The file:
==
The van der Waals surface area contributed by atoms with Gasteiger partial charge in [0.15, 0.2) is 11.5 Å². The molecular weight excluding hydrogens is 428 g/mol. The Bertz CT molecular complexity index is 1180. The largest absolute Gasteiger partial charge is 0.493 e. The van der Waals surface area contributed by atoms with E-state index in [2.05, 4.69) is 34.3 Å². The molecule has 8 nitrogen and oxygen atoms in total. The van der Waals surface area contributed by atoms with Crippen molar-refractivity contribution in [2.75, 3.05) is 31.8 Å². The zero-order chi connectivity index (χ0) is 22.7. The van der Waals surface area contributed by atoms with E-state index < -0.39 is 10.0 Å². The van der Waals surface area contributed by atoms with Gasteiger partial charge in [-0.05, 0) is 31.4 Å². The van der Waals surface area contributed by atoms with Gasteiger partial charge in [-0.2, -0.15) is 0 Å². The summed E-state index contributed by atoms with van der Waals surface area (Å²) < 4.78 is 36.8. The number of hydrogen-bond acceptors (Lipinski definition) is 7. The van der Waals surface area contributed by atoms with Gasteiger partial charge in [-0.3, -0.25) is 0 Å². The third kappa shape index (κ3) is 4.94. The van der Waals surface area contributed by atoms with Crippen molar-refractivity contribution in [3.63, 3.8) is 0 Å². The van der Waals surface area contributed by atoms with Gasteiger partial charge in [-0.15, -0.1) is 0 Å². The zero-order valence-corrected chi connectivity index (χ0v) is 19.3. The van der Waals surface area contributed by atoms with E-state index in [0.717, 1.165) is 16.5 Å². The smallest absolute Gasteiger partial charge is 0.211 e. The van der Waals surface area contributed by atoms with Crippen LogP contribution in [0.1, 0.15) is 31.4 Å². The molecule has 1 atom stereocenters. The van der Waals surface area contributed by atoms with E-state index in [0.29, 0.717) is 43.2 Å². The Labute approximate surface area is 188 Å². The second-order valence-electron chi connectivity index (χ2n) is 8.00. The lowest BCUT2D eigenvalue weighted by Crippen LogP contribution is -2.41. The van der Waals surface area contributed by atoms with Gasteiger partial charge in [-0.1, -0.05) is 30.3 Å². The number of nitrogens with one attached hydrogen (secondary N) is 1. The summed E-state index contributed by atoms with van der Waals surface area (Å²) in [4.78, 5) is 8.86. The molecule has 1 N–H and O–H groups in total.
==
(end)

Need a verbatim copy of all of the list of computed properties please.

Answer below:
The van der Waals surface area contributed by atoms with Gasteiger partial charge in [0.15, 0.2) is 11.5 Å². The molecular weight excluding hydrogens is 428 g/mol. The Bertz CT molecular complexity index is 1180. The largest absolute Gasteiger partial charge is 0.493 e. The van der Waals surface area contributed by atoms with E-state index in [2.05, 4.69) is 34.3 Å². The molecule has 8 nitrogen and oxygen atoms in total. The van der Waals surface area contributed by atoms with Crippen molar-refractivity contribution in [2.75, 3.05) is 31.8 Å². The zero-order chi connectivity index (χ0) is 22.7. The van der Waals surface area contributed by atoms with E-state index < -0.39 is 10.0 Å². The van der Waals surface area contributed by atoms with Gasteiger partial charge in [-0.05, 0) is 31.4 Å². The van der Waals surface area contributed by atoms with Gasteiger partial charge in [-0.2, -0.15) is 0 Å². The summed E-state index contributed by atoms with van der Waals surface area (Å²) < 4.78 is 36.8. The number of hydrogen-bond acceptors (Lipinski definition) is 7. The van der Waals surface area contributed by atoms with Gasteiger partial charge in [-0.3, -0.25) is 0 Å². The third kappa shape index (κ3) is 4.94. The van der Waals surface area contributed by atoms with Crippen molar-refractivity contribution in [3.63, 3.8) is 0 Å². The van der Waals surface area contributed by atoms with Gasteiger partial charge in [-0.15, -0.1) is 0 Å². The zero-order valence-corrected chi connectivity index (χ0v) is 19.3. The van der Waals surface area contributed by atoms with E-state index in [0.717, 1.165) is 16.5 Å². The smallest absolute Gasteiger partial charge is 0.211 e. The van der Waals surface area contributed by atoms with Crippen LogP contribution in [0.1, 0.15) is 31.4 Å². The molecule has 1 atom stereocenters. The van der Waals surface area contributed by atoms with E-state index in [0.29, 0.717) is 43.2 Å². The Labute approximate surface area is 188 Å². The second-order valence-electron chi connectivity index (χ2n) is 8.00. The lowest BCUT2D eigenvalue weighted by Crippen LogP contribution is -2.41. The van der Waals surface area contributed by atoms with Gasteiger partial charge in [-0.1, -0.05) is 30.3 Å². The number of nitrogens with one attached hydrogen (secondary N) is 1. The summed E-state index contributed by atoms with van der Waals surface area (Å²) in [4.78, 5) is 8.86. The molecule has 1 N–H and O–H groups in total.